Pre-trip Inspection:

A pre-trip inspection is a thorough inspection of the truck completed before driving for the first time each day.

Federal and state laws require that drivers inspect their vehicles. Federal and state inspectors also may inspect your vehicles. If they judge a vehicle to be unsafe, they will put it “out of service” until it is repaired.

CDL:

Commercial Driver's License (CDL)

A CDL is required to drive any of the following vehicles:

  • Any combination of vehicles with a gross combined weight rating (GCWR) of 26,001 or more pounds, providing the gross vehicle weight rating (GVWR) of the vehicle being towed is in excess of 10,000 pounds.
  • Any single vehicle with a GVWR of 26,001 or more pounds, or any such vehicle towing another not in excess of 10,000 pounds.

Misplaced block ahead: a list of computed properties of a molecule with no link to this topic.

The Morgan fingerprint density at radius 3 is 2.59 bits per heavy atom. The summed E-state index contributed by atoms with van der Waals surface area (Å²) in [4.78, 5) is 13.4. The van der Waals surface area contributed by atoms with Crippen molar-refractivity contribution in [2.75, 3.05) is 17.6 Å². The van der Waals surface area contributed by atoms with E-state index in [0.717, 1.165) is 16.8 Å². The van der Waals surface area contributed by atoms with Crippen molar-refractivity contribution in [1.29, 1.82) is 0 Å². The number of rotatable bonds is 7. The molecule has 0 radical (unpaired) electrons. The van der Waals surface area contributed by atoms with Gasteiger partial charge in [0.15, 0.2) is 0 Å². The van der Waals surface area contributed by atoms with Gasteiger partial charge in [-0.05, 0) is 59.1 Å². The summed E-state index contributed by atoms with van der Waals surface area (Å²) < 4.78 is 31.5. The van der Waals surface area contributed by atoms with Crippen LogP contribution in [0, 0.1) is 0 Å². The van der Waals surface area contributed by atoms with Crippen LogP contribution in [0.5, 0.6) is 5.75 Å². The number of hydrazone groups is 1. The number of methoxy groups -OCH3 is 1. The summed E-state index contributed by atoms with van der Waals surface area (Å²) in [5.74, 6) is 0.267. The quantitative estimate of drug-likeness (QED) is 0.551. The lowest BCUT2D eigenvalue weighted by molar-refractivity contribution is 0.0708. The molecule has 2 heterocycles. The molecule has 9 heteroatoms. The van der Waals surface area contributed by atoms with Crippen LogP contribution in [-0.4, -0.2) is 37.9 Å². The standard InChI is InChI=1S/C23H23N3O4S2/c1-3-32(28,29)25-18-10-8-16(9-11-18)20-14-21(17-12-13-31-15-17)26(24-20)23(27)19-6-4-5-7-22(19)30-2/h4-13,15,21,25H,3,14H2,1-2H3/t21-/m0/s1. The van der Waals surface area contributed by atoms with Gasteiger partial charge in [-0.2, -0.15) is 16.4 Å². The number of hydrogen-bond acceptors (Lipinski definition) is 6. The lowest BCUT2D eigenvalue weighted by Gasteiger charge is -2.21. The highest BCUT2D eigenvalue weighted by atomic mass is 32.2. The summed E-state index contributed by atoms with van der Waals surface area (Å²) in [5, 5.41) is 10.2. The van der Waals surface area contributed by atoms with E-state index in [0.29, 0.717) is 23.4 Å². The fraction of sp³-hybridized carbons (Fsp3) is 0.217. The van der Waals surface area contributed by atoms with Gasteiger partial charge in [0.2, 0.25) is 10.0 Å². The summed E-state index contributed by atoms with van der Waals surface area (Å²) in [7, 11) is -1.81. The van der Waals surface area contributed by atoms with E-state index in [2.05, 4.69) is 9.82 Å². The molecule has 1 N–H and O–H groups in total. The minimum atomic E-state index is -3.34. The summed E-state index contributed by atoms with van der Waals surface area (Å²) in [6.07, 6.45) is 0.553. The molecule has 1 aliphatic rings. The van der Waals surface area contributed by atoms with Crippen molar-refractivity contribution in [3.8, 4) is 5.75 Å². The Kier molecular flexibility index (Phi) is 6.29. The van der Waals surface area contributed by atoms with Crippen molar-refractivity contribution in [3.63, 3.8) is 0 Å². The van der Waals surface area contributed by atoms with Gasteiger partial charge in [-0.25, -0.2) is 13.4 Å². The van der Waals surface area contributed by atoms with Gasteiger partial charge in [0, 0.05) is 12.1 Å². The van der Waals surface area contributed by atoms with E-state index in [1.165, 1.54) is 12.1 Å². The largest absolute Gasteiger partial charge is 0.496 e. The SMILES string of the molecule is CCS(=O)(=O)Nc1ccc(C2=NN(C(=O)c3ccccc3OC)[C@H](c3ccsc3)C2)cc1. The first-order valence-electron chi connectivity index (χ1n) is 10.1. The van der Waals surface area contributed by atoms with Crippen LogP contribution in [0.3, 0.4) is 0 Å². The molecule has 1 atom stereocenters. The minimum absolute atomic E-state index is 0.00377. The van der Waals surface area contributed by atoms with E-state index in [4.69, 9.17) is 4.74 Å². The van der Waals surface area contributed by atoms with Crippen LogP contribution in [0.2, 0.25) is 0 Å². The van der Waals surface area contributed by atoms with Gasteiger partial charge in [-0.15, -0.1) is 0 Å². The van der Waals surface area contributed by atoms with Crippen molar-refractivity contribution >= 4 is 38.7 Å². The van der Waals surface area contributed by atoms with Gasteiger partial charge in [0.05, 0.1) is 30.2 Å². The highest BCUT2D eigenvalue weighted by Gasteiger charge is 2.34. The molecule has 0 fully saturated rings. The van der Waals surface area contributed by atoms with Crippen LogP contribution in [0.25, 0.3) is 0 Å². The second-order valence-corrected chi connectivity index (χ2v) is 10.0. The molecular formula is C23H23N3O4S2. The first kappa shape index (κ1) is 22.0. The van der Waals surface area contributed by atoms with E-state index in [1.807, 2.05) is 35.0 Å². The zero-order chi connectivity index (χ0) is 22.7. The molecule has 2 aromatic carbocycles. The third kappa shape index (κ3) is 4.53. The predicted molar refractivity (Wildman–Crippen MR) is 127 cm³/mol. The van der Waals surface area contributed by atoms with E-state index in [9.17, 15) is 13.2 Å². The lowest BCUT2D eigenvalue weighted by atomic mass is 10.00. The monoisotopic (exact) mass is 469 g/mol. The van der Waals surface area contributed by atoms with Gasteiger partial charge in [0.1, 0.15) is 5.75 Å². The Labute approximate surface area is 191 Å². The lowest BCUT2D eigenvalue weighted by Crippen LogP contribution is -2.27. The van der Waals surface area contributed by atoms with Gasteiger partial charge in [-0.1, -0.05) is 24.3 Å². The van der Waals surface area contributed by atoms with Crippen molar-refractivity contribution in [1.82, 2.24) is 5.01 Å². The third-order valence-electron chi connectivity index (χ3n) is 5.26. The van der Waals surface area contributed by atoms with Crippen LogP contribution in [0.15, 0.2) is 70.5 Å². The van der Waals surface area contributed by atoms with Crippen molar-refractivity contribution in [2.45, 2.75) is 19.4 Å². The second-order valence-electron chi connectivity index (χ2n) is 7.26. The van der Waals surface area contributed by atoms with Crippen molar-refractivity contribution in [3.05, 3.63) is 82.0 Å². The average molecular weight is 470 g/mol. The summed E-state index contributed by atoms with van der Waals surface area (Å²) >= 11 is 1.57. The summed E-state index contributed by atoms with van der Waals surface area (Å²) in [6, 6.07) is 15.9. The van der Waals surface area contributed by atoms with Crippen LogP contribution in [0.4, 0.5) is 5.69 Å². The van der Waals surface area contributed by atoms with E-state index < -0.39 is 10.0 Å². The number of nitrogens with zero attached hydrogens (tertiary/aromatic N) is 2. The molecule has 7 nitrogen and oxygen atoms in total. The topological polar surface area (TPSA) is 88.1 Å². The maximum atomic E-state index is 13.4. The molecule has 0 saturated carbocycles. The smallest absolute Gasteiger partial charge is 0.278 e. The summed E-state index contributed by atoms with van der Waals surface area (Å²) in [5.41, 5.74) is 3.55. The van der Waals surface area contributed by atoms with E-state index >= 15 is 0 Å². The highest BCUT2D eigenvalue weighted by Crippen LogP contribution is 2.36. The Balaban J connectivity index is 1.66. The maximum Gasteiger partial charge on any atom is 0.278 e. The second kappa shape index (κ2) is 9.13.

• Any vehicle, regardless of size, designed to transport 16 or more persons, including the driver.
  • Any vehicle required by federal regulations to be placarded while transporting hazardous materials.

Logbook:

A written or electronic record of a driver's duty status which must be maintained at all times. The driver records the amount of time spent driving, on-duty not driving, in the sleeper berth, or off duty. The enforcement of the Hours Of Service Rules (HOS) are based upon the entries put in a driver's logbook.

Combination Vehicle:

A vehicle with two separate parts - the power unit (tractor) and the trailer. Tractor-trailers are considered combination vehicles.

Doubles:

Refers to pulling two trailers at the same time, otherwise known as "pups" or "pup trailers" because they're only about 28 feet long. However there are some states that allow doubles that are each 48 feet in length.